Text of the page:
The following report is forwarded with permission from Tom Stehn, USFWS biologist and National Whooping Crane Coordinator.
Where applicable, CWS stands for Canadian Wildlife Service; USFWS is US Fish and Wildlife Service. Crane monitoring involves cooperative efforts and support by both countries.
Anyone wanting to contact Tom about the report or the whooping crane projects can reach him via email at: firstname.lastname@example.org. Other information, including archived copies of these reports, can be found at the Texas Whooping Crane home pages at http://www.electrotex.com/aoc/. (Please link to the Texas Whooping Crane pages through the AOC main home page, as the URLs for the special site pages may change over time as updates and reviews occur.)
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An aerial census of the Aransas NWR and surrounding areas made
February 03, 2000 revealed the presence of somewhere between a
record 185 and 191 whooping cranes.
Recap of cranes observed: (176)
Refuge Lamar San Jose Matagorda Welder Other Total
102+10a 2+1 20+0 23+1 15+2 62+14=176
a The total of 112 surpasses by nine the all-time high.
Remarks: Visibility was excellent, with high clouds present only
over Welder Flats. A total of 176 whooping cranes were located,
including 14 chicks. The number of cranes at Welder Flats on the
previous two flights had been 24+2=26. Today, only 15+2=17 cranes
were located at Welder. The 9 cranes at Welder could have moved to
the refuge, although it seems likely the subadults had moved inland
and were not counted on the census. In addition, two crane were
recently reported near McFaddin, Texas (northwest of Tivoli). one
crane just south of Austwell, and 1 crane in west Texas south of
Lubbock. The only crane that can be added to the census total with
very high certainty is the crane in west Texas, but todays' census
indicated possibly as many as 189 in the population.
Highlights of the census were the record 112 on the refuge,
surpassing by nine last week's record high of 103. The N.
Cottonwood family from Matagorda Island had left their territory
and was identified on the refuge. The South Matagorda family
continued to stay on the refuge. A banded crane identified for the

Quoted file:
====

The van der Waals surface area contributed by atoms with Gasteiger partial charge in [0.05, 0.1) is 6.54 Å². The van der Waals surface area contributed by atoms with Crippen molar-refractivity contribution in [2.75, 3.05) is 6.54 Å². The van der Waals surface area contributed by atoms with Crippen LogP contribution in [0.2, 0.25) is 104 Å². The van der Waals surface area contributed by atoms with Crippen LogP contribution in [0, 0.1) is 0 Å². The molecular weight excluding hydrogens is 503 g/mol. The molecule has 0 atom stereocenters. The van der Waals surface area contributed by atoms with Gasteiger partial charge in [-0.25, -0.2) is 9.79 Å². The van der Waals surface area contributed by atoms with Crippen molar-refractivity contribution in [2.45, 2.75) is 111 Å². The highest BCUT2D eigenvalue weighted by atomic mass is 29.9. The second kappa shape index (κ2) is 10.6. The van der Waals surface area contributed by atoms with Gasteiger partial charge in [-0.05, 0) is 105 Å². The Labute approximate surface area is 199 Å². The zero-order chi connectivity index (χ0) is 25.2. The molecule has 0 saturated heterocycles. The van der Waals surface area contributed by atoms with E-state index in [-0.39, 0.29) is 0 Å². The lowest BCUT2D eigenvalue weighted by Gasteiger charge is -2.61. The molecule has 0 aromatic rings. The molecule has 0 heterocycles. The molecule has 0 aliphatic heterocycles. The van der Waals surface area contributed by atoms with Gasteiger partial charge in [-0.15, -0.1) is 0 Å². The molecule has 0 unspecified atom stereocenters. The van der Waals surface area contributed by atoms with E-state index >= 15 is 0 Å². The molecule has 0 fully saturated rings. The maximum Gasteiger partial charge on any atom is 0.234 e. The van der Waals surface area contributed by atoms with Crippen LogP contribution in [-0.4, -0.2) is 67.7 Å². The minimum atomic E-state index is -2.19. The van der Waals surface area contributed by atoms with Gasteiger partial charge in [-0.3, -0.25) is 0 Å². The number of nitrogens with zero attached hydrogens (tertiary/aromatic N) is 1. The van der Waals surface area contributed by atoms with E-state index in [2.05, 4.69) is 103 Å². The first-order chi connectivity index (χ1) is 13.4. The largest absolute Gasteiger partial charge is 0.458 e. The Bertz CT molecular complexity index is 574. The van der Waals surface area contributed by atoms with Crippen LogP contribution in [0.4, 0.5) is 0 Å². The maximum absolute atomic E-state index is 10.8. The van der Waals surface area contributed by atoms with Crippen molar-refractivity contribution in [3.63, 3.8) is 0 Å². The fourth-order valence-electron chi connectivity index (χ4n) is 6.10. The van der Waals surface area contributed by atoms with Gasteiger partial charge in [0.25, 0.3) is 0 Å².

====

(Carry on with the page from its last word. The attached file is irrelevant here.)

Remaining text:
first time this winter was nil-low silver (Twin Lakes). I
apparently made a mistake concluding last week that Pair 35/99 with
banded female YbY-GwG (1987) had lost their chick. The
color-banded pair I believed I actually saw was YbY-y/g (Boat Ramp
New). The yellow band is not visible. The green band has a worn
top which appears whitish and was misread as GwG. Thus, NO
mortality has been known to occur this winter. However, it is
puzzling that two families containing banded birds GwG-YbY and
YbY-GwG have not been seen since December 13. If they are in
amongst the large groups on the refuge burns, it is likely they
have lost their chicks since I have concentrated on identifying as
many families as possible on census flights. Also, pair R-YbY has
apparently left their San Jose territory and has not been located
since December 14. Pairs identified on todays flight that had
returned to their territory were G-GwG (Long Reef) and the unbanded
Barge Canal pair at Welder Flats. For the first time this winter,
two cranes were seen on Dewberry Island close to Port O'Connor.
Cranes are continuing to leave their Matagorda and San Jose
territories to utilize refuge prescribed burns. An unbelievably
large group of cranes (31+2=33) were located on the North Pipeline
Flats territory adjacent to Burn Unit 41E. At one point, one of
the North Pipeline Flats territorial adults tried to chase a
subgroup of 11 birds. A grouping of 1+1 was possibly discerned in
the larger group which would be the widowed female with chick
reported in the fall migration that has been wintering on the
On the flight, 45 cranes were found on prescribed burns, 31 in open
water (bays or lakes). No cranes were found at freshwater since
soaking rains had fallen the previous two days. Two separate
cranes were observed eating large dead fish, and one crane was
holding what looked like an an eel.
- Tom Stehn
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Corpus Christi, Texas